Fearing Desecration, Congolese Resurrect Ancient Burial Rites
In the DRC, families increasingly send the remains of deceased loved ones back to their home villages rather than bury them in the city. It is both an age-old tradition and a way to protect against irreverence.
MBANDAKA — When a shopkeeper from the Bikoro territory died suddenly earlier this year, his body was rapidly repatriated by his family to his native village to be buried there. A few weeks earlier, two other bodies took the same direction. One of them was returned on a motorized boat to Bomongo, more than 300 kilometers north of Mbandaka.
Watching the funeral procession heading towards the village with watery eyes, a sixty-something Ekolo Paul promised himself, "I, too, would like to be buried beside my relatives. As soon as I get my pension, I'll save a bit of money to organize my funeral." These past few months, being buried at home has become a ritual for those living in the town of Mbandaka.
M’bokolo Elima, who works for the state and lives in this capital of the Equateur province, explains that the gradual return to this tradition can be explained by better roads but most of all by the lack of respect some city residents have for the dead. "It is now possible to drive to locations that used to be isolated and afford the luxury of burying family members there," he says.
A "journey" for wealthy people
Very popular in the past, the custom of burying loved ones close to home became very rare in the 1990s, after the Congo's socio-economic situation broke down, particularly in the Equateur province. Paul still remembers the years when the wish of any member of the community who wanted to be buried beside their relatives was respected.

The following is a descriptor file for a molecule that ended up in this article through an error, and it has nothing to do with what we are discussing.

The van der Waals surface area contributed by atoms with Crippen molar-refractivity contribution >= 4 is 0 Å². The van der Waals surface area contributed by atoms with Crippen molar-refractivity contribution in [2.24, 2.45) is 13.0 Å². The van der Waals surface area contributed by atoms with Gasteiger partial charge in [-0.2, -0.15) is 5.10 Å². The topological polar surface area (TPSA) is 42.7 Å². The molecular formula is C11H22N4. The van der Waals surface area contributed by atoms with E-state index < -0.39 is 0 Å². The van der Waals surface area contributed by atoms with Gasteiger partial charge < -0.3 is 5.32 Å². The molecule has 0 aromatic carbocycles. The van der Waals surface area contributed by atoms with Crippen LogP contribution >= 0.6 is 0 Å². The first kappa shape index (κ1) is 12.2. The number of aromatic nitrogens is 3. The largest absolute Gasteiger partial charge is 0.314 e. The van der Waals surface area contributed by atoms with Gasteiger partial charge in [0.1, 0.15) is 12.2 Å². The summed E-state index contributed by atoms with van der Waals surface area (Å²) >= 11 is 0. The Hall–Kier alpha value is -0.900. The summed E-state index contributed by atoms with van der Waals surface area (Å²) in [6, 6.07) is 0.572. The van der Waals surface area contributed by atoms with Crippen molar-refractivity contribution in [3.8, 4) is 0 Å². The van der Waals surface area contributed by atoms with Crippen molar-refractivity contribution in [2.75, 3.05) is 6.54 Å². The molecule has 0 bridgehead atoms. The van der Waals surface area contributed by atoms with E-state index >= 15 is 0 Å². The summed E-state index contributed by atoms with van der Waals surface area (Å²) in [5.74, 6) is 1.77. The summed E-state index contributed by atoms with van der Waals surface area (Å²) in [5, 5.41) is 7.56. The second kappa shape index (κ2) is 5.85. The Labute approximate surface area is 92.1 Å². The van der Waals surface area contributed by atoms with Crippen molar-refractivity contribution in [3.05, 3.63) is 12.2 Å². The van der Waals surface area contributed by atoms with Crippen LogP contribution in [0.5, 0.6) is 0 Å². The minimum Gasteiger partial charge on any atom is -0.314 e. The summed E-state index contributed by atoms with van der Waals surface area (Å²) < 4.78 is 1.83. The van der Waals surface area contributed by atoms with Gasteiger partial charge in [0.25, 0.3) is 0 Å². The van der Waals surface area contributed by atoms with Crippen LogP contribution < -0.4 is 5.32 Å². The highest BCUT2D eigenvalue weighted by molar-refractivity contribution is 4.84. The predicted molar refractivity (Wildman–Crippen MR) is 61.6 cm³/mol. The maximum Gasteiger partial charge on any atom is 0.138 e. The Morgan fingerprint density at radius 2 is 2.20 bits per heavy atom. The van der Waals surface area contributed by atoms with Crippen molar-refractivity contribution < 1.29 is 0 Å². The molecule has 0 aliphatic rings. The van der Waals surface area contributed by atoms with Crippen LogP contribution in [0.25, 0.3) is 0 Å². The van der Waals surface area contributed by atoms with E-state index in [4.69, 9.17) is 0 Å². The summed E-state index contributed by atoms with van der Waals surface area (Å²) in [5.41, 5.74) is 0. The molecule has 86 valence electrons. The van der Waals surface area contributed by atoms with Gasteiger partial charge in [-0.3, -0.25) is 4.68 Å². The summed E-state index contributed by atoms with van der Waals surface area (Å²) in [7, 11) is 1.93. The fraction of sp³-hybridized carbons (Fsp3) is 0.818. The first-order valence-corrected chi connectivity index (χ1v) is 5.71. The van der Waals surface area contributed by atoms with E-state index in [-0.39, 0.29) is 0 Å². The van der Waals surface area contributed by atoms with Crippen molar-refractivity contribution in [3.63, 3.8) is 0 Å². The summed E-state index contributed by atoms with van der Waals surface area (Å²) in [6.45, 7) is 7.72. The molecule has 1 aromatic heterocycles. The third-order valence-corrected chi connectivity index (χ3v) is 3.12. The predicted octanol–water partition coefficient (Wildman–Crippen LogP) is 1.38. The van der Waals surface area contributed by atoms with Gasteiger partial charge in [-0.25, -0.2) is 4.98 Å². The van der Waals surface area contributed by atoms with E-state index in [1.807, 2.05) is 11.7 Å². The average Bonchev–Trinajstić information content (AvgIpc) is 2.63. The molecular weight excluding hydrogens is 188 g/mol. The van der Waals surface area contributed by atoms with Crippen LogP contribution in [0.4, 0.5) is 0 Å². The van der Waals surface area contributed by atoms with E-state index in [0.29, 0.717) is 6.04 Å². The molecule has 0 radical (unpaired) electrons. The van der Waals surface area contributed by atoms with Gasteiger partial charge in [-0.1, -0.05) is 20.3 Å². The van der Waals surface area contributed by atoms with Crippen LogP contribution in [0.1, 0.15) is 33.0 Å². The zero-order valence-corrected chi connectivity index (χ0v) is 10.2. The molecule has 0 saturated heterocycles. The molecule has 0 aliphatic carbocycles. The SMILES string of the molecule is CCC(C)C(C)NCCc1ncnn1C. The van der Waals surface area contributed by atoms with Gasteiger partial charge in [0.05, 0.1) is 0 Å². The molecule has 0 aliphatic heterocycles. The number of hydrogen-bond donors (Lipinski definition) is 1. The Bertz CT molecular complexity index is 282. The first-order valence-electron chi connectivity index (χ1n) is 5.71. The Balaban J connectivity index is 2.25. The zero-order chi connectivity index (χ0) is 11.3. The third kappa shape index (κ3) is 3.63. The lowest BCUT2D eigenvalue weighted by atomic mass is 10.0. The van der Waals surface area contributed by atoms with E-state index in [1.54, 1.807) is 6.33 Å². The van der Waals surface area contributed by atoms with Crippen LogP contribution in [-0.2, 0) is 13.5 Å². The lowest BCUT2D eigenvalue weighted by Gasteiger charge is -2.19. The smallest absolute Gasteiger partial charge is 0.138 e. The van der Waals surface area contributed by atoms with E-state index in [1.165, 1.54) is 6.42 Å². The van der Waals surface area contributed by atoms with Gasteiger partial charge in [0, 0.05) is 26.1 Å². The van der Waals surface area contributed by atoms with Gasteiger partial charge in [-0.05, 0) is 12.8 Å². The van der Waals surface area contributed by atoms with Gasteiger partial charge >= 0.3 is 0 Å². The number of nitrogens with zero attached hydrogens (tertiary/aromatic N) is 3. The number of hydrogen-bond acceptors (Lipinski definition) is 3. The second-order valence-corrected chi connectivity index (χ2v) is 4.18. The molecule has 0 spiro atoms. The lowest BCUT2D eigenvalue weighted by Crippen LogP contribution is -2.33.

"At the time, we had an association regrouping people from the Bikoro territory," Paul says, nostalgic. "Thanks to contributions, we had enough funds to cover the funeral costs. It really didn't affect us financially. Even children who died in town were buried in the village."
The custom has now returned, but only certain wealthy and privileged people and those who belong to clans with a large number of members can afford this "journey." In some cases, regional politicians help families.
The wish for an eternal ancestral connection is why families choose to repatriate mortal remains to home villages. According to Samuel Kinda, another Bikoro native, many people ask that, when they die, they be buried beside their parents, children or other relatives.
"In this case, the wish of the deceased must be respected," he says. "Otherwise there could be a curse." Another factor is that people fear the obscenities and profanities that can happen during mourning or the funeral, which is very common in the city.
"Here, the dead are buried, and people desecrate the graves," Kinda says. "In the village, it's not the same. Respect towards the dead is a principle there. Graves are sacred and are treated with great care. They are considered as true places to rest in peace for eternity."
In the collective mind, being buried in an "Elali" (a clannish cemetery) is the sign that the dead belong to a community that entitles the deceased or their family to certain rights in case of land-related disputes or during the creation of a remit with investors.